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Mediterranean becoming an uncrossable border

NAPLES (CNS): The Mediterranean Sea, which has been and could once again be a route for the meeting of peoples and cultures, instead is a “border not to be crossed” between the poor South and the wealthy North, Orthodox Ecumenical Patriarch Bartholomew of Constantinople said in a letter to a June 20 to 21 conference in Naples on theology and the Mediterranean.
 
The efforts of European governments to patrol the Mediterranean and prevent desperate people from reaching its northern shores raise questions “about the very concept of ‘welcoming the stranger’ of which Christianity is the highest expression, according to the teaching our of Lord and Saviour,” the patriarch wrote.
 
The patriarch wrote that Christians today, must look seriously at the theological questions arising from “the global upheaval of the last century, the various forms of nationalism and fundamentalism still present in too many parts of our world and the tensions ignited over welcoming the weakest, those exposed to social, economic and climatic tensions.”
 
The Christian obligation to welcome the stranger, he wrote, does not remove the moral obligation to address the root causes of mass migrations of people, which “cause further poverty in the world’s South and the phenomenon of intolerance in those who should be practicing welcome as a dictate of their acceptance of the gospel.”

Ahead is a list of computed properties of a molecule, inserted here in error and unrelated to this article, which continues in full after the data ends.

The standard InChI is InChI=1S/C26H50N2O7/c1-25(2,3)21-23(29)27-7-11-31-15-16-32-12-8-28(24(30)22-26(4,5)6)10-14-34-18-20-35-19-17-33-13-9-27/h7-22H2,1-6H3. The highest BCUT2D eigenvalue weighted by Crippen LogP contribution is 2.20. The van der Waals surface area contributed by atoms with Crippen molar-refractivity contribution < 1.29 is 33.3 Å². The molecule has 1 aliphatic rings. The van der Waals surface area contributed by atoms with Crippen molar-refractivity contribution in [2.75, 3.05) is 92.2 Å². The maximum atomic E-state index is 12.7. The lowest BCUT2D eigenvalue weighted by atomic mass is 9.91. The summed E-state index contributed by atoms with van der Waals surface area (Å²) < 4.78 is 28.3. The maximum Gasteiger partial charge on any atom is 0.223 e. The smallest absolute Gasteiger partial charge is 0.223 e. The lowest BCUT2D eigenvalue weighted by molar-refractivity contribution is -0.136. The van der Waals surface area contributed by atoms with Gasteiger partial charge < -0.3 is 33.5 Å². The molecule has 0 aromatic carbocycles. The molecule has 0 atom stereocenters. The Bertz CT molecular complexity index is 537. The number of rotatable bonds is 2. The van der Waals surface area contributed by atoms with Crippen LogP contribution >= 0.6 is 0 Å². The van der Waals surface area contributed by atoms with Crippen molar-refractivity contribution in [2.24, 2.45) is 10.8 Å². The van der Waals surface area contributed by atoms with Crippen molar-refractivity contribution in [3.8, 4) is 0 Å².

Patriarch Bartholomew said he was not only talking about Africa and Europe, but also about the people fleeing Central America and trying to reach the United States, those fleeing Asian countries for Australia and those leaving Eastern Europe for Western Europe.
 
Universities, he said, have an important role to play in investigating the implications of mass migration, but also in promoting “eco-sustainable” models of economic development and discussing current population shifts without using the fear mongering language of “invasion.” 
 
Pope Francis gave the final presentation at the meeting, thanking Patriarch Bartholomew for his contribution and noting how the patriarch called Christians’ attention to the need to safeguard the Earth “years before” his own encyclical on the topic, Laudato Si’ On care for our common home.

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